A small parrot lives in a bamboo dome at the entrace of the cafe. It's clear from the amount of food scattered around his cage that he makes out like a bandit, and isn't remotely interested in the piece of avocado I'm trying to feed him by hand. I'm feeling forlorn and have come to him for comfort, but he's settling in for a mid afternoon snooze and my presence is harshing his mellow.
I give up and eat the avocado myself. The morning has not gone well. I am still recovering from what in Mali passes as a shower - or what other people refer to as a weak dribble of water over a reeking pisshole in the ground. After opening the stall door of the communal bathroom and experiencing an eye-watering blast of uric splendor, it takes me five minutes to man up enough to step inside (barefoot, of course - no flipflops). As I wash my hair with a bar of soap, I close my eyes and try to enjoy the feeling of being clean, of the lovely sensation of water pooling around my feet.
Frantically wiping the soap from my eyes, I look down and gape at the steady stream of urine that is flowing from the stall next door and onto to my feet.
"Excusez-moi!" I shout through the stall, hopping on one leg. "S'il vous plaît arrêter pisser sur moi! Je suis de bain!" I am not even sure that "pisser" is a real word, since "please stop pissing on my foot" didn't feature prominently in my French 101 textbook.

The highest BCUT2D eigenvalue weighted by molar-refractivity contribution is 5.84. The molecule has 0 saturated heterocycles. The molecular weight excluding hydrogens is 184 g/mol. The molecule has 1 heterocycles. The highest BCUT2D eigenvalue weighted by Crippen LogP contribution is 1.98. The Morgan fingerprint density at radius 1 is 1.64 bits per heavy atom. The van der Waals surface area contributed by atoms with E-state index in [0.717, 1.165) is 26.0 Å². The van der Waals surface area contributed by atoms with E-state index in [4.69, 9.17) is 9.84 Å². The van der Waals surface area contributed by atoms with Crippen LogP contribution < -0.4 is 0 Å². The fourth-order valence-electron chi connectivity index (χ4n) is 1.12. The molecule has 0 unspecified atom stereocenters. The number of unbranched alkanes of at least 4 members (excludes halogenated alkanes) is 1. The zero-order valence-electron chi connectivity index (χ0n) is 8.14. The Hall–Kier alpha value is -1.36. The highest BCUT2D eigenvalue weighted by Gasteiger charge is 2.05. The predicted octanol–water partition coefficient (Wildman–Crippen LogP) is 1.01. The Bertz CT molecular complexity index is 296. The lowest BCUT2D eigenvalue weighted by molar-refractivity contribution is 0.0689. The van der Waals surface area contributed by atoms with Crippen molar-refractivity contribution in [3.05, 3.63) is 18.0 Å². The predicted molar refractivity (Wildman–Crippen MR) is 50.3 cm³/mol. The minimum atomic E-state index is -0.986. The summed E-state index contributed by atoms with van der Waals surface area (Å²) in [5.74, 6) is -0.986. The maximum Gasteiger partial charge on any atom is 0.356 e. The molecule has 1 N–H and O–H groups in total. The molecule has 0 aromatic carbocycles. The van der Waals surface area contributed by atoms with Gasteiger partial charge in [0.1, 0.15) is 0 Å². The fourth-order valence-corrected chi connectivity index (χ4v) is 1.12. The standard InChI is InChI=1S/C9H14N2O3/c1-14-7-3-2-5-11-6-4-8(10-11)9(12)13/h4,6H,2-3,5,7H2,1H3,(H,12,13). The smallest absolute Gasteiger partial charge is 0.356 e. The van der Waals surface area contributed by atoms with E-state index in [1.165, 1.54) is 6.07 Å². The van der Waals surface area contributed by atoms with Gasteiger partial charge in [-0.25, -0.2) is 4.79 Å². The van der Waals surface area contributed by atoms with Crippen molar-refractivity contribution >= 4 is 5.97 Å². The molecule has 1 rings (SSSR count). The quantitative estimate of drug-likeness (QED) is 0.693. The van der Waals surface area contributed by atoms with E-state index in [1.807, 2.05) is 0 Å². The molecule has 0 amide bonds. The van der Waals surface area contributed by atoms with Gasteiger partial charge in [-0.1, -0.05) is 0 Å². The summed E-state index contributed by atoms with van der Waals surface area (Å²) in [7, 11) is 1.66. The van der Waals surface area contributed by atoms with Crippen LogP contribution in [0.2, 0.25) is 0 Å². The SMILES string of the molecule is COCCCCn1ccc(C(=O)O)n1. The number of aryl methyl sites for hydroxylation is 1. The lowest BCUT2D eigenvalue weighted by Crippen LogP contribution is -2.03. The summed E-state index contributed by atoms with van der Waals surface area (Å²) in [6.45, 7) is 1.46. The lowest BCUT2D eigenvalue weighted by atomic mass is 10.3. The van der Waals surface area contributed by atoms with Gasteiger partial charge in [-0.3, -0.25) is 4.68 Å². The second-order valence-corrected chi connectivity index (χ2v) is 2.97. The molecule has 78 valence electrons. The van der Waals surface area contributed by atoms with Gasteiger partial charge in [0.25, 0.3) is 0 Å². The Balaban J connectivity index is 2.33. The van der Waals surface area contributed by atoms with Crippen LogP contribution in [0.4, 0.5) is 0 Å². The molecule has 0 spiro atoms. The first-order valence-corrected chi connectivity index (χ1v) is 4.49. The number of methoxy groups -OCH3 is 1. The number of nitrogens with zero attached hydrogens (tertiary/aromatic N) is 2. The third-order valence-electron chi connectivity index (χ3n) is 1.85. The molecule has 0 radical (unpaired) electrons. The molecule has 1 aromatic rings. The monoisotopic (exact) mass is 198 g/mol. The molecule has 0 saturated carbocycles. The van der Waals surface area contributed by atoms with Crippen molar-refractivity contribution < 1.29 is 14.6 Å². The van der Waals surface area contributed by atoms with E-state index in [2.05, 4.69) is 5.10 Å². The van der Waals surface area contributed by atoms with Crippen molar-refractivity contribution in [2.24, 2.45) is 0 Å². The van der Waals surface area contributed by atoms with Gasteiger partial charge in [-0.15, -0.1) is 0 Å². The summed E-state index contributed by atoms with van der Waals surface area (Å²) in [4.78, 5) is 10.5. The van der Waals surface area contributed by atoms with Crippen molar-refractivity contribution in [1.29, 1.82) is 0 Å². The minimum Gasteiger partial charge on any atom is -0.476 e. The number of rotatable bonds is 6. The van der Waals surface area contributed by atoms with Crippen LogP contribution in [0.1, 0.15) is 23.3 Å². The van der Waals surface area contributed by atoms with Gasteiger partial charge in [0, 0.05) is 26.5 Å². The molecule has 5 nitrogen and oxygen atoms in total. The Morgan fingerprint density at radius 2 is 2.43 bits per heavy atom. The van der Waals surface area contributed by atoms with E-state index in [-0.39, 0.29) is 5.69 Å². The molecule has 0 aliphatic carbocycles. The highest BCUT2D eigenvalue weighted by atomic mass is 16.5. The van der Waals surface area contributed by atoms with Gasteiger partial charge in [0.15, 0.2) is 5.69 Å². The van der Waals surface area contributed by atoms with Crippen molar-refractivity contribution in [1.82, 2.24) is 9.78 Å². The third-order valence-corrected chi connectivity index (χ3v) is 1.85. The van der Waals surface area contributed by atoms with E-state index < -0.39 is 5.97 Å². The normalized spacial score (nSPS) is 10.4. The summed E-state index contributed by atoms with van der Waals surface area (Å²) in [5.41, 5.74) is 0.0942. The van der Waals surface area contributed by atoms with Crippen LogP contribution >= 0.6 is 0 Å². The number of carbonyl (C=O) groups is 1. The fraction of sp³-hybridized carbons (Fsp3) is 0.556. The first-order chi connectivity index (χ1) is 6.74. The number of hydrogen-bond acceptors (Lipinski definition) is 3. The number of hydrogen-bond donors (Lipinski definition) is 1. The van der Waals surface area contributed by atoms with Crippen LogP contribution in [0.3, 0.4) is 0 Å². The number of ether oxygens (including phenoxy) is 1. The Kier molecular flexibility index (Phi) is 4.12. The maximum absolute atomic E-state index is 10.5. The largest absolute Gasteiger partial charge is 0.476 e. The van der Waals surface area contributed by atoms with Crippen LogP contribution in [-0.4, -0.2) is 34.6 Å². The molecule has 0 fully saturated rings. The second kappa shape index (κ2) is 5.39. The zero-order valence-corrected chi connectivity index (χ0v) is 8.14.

"Désolé, madame..." says a disembodied male voice.
When the gender of the urine reveals itself, the horror I feel in every fiber of being is multiplied by infinity. It's even worse than I thought - it's MAN PEE. Anyone who has ever lived with a man knows that man pee is infinitely worse than lady pee, and almost as foul as cat pee. It's just a fact.
This is the stuff of nervous breakdowns, I tell myself as I fumble with my clothes. It will be a fucking miracle if you leave this country without some kind of scatalogically-induced meltdown.
But it's not the MAN PEE that's killing me as I poke the sleeping parrot, it's being yelled at by the nice man who runs the hostel for reasons that are completely unclear to me. Not even the bird can cheer me up in my wretched, shamed state.
Rasta has borrowed a moped from a friend (he seems to have friends wherever we go) and offers to give me a ride to some of the old villages around Djenne. I am instantly cheered - Rasta is a good egg and it's impossible to be depressed around him.
* * *